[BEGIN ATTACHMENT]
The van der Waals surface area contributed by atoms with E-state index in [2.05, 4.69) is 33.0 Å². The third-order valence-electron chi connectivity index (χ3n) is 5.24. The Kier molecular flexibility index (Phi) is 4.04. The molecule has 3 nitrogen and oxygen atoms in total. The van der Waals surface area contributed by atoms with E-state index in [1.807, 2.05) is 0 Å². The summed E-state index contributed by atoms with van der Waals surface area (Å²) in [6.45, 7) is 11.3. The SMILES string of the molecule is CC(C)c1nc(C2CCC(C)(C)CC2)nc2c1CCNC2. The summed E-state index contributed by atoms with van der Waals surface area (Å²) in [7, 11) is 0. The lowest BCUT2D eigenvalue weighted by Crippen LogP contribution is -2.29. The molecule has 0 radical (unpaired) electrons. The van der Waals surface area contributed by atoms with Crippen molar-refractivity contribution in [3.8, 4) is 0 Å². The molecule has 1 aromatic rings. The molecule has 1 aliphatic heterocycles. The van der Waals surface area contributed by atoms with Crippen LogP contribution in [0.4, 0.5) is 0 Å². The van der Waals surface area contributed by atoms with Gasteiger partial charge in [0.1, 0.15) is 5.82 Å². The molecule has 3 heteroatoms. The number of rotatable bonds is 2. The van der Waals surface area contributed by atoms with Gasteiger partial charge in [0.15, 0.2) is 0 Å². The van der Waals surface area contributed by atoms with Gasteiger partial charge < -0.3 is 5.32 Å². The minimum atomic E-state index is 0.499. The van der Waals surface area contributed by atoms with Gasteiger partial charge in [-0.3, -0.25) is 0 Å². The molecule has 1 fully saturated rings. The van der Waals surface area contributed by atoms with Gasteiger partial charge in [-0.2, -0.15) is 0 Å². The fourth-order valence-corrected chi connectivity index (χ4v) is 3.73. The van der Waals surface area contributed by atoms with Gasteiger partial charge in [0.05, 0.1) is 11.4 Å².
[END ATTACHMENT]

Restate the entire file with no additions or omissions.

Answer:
The van der Waals surface area contributed by atoms with E-state index in [2.05, 4.69) is 33.0 Å². The third-order valence-electron chi connectivity index (χ3n) is 5.24. The Kier molecular flexibility index (Phi) is 4.04. The molecule has 3 nitrogen and oxygen atoms in total. The van der Waals surface area contributed by atoms with E-state index in [1.807, 2.05) is 0 Å². The summed E-state index contributed by atoms with van der Waals surface area (Å²) in [6.45, 7) is 11.3. The SMILES string of the molecule is CC(C)c1nc(C2CCC(C)(C)CC2)nc2c1CCNC2. The summed E-state index contributed by atoms with van der Waals surface area (Å²) in [7, 11) is 0. The lowest BCUT2D eigenvalue weighted by Crippen LogP contribution is -2.29. The molecule has 0 radical (unpaired) electrons. The van der Waals surface area contributed by atoms with Crippen molar-refractivity contribution in [3.8, 4) is 0 Å². The molecule has 1 aromatic rings. The molecule has 1 aliphatic heterocycles. The van der Waals surface area contributed by atoms with Crippen LogP contribution in [0.4, 0.5) is 0 Å². The van der Waals surface area contributed by atoms with Gasteiger partial charge in [0.1, 0.15) is 5.82 Å². The molecule has 3 heteroatoms. The number of rotatable bonds is 2. The van der Waals surface area contributed by atoms with Gasteiger partial charge in [0.15, 0.2) is 0 Å². The van der Waals surface area contributed by atoms with Gasteiger partial charge < -0.3 is 5.32 Å². The minimum atomic E-state index is 0.499. The van der Waals surface area contributed by atoms with Gasteiger partial charge in [-0.3, -0.25) is 0 Å². The molecule has 1 fully saturated rings. The van der Waals surface area contributed by atoms with Gasteiger partial charge in [-0.2, -0.15) is 0 Å². The fourth-order valence-corrected chi connectivity index (χ4v) is 3.73. The van der Waals surface area contributed by atoms with Gasteiger partial charge in [0.05, 0.1) is 11.4 Å².